Who belongs at the root of the animal tree?

sponge photo credit ryanphotographic.com, ctenophore photo credit Stefan Siebert

sponge photo credit Paddy Ryan, ctenophore photo credit Stefan Siebert

Resolving the tree of life is a consequential goal of evolutionary biology and over the last several years there has been much research devoted to determining the relationships among the earliest branching animal lineages. As a scientist who studies sponges and cnidarians (taxa near the base of the animal tree), I have much enjoyed seeing new results come in and watching the debate evolve.

One hypothesis is that sponges (the Porifera) are our most distant animal relatives. This view has been supported by Phillippe et al. (2009), Pick et al. (2010), Nosenko et al. (2013), and Dorhmann & Wörheide (2013). The alternative hypothesis that ctenophores, the comb jellies (phylum Ctenophora), are sister to all other animals is supported by work from Dunn et al. (2008), Hejnol et al. (2009), Ryan et al. (2013), Moroz et al. (2014), Whelan et al. (2015), and Borowiec et al. (2015).

These studies included different ingroup and outgroup taxa, different genetic markers, and have used different phylogenetic methods, often yielding conflicting results. For example, Nosenko et al. (2013) found the position of the ctenophores varied between two multi-gene partitions (see figure below).

Fig. 2. Comparative analyses of two multi-gene partitions. (A) Bayesian consensus tree inferred from the analysis of the ribosomal gene partition containing 14,615 aa positions and 63 terminal taxa. The PPs were obtained from the analyses of the ribosomal sub-matrices containing 63, 56, 49, and 42 taxa (Table 1). The solid circles indicate maximum PP support (100%) from all datasets. The blue color indicates species excluded from the 56- to 42-taxa sub-matrices; the red color indicates species excluded from the 49- to 42-taxa sub-matrices. Due to the conflicting relative positions of mertensiid sp. 3 and Pleurobrachia pileus in different trees, the corresponding node was collapsed. (B) Bayesian consensus tree inferred from the analysis of the non-ribosomal gene partition containing 9187 amino acid positions and 50 terminal taxa. The PP and scale bars are as in Fig. 1. All trees were constructed under the CAT + C model.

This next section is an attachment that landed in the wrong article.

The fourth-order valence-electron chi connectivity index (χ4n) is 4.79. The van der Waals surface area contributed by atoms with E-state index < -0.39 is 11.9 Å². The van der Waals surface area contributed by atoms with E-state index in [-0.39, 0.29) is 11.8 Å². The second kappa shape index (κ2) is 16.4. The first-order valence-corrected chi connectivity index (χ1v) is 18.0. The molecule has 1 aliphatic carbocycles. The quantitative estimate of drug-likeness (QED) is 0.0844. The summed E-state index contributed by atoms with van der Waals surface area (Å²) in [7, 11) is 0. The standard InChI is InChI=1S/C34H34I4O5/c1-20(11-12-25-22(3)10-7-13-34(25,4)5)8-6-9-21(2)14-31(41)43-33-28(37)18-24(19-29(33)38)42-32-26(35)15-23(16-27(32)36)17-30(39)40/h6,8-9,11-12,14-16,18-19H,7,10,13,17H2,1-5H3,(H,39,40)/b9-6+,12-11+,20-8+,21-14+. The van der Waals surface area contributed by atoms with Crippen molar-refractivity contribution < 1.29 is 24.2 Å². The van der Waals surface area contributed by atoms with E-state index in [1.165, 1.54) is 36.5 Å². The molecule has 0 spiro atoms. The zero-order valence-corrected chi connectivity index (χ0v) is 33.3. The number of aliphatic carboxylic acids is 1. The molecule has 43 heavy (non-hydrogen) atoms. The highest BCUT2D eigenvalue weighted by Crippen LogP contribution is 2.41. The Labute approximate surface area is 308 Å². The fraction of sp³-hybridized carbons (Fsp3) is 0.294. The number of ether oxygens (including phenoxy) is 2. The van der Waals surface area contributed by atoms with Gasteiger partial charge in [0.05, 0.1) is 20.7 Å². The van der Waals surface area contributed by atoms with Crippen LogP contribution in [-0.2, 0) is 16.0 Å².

Comparative analyses of two multi-gene partitions. Figure from Nosenko et al. (2013).

The latest paper in the mix by Pisani et al. (2015) reinstates sponges (for the moment, at least) as the sister group of all other extant animals. Recently, Casey Dunn, one of the major players in the effort to resolve the animal phylogeny, wrote a great perspective on the Pisani et al. paper and the quest to find the sister group to all other animals. Check out his post here: Who is our most distant animal relative?

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About Melissa DeBiasse

I am a postdoctoral researcher at the University of Florida Whitney Laboratory for Marine Bioscience. As an evolutionary ecologist I am interested in the processes that generate biodiversity in marine ecosystems. My research uses experimental methods and genomic and phenotypic data to test how marine invertebrate species respond to biotic and abiotic stressors over ecological and evolutionary timescales.

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  • Nicolas Bekkouche

    The link on the Dunn’s perspective is not available, is there another link to have a look at it ? 🙂

    • Looks like it works for me. Some glitch at Medium?

      • Nicolas Bekkouche

        I have acces now, that must have been a problem, thank you 😉 Very interesting answer though 🙂

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